people stating having had this problem in the news groups!
   
   A solution was posted by Charlotte Holmquist posted a solution to the
   newsgroup a while ago. Steve Hawtin commented the fix with his own
   version which also entailed detaching the icon bar completely. Here is
   the transcript with Steve's comments as they were posted:
   
     "You will need: mini-Philips screwdriver, xacto knife, drill, 1-2
     mm diameter square nail or small drill bit, 1-2 mm diameter spring
     wire, wire-cutters, pliers, tweezers (optional, depends on how big
     your paws are).
       ______________________________________________________________
                                      
     Steve: I used a small screw, by trimming the head off I managed to
     get about 2mm of plain cylinder (for the hinge) with just the start
     of the thred to screw it into the plastic of the icon strip.
       ______________________________________________________________
                                      
    1. Back up ALL information
    2. Make sure your back-up battery is healthy, preferably fresh (mine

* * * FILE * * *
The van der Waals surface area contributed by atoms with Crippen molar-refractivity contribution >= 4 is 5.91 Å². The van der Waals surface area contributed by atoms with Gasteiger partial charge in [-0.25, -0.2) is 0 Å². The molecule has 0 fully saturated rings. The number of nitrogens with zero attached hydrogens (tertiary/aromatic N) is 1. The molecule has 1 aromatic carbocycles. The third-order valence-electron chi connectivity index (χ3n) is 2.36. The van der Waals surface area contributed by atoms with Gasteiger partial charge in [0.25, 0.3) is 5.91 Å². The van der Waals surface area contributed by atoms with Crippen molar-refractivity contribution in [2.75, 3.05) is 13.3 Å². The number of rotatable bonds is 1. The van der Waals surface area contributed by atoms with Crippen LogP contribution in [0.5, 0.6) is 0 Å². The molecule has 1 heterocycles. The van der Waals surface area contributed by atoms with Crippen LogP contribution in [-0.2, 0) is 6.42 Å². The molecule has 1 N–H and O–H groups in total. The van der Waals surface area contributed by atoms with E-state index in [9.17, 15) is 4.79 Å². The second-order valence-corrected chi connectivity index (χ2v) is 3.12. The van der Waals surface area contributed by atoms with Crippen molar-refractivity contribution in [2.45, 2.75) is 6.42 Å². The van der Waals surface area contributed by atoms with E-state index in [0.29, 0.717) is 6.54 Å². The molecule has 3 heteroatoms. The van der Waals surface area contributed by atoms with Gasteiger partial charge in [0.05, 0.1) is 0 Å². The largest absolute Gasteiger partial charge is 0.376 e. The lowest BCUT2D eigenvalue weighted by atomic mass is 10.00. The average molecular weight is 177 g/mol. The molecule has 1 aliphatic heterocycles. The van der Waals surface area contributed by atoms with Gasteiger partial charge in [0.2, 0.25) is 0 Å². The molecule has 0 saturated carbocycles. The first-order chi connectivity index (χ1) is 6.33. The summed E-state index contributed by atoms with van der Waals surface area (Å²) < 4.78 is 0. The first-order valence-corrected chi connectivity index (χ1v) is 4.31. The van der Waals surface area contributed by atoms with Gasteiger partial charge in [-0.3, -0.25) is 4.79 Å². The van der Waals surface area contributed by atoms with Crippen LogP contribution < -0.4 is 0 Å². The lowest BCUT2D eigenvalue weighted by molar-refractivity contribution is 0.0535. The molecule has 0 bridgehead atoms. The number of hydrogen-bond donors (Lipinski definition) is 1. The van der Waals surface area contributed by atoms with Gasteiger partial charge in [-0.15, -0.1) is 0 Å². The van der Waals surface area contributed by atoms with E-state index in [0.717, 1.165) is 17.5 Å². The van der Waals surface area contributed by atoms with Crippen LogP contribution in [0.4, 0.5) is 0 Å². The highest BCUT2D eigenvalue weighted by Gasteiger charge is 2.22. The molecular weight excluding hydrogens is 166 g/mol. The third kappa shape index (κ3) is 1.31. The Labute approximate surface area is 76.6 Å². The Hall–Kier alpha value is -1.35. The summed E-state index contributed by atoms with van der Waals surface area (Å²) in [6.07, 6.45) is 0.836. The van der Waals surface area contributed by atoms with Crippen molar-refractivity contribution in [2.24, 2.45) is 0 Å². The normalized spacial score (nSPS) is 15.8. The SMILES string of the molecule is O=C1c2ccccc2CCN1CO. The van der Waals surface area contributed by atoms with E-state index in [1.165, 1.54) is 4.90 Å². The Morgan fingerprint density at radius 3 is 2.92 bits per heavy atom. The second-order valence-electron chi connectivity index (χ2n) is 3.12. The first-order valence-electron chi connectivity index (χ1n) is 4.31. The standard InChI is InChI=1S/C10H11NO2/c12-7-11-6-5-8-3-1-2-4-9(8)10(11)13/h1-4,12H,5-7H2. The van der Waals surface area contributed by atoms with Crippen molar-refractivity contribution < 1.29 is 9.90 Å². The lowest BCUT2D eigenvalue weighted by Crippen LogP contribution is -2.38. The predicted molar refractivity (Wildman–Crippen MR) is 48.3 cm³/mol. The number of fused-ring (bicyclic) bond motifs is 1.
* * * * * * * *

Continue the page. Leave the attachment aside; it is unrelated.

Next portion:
wasn't fresh but it lasted through the surgery)
         _____________________________________________________________
                                        
       Steve: You really have three options here:
         1. Attempt to last out on the backup battery like Charlotte did
         2. Keep a mains adaptor plugged in
         3. Give up on trying to save the contents
       I went for the final one, this is because I wanted to detach the
       icon strip from the Psion rather than working with the Psion
       attached.
         _____________________________________________________________
                                        
    3. Remove battery cover
    4. Remove batteries
    5. Remove 4 small screws
    6. Remove battery holder -- it swings out to the left, looking at the
       psion from behind, battery holder on top
    7. The blue battery lead is attached to a socket on the main body,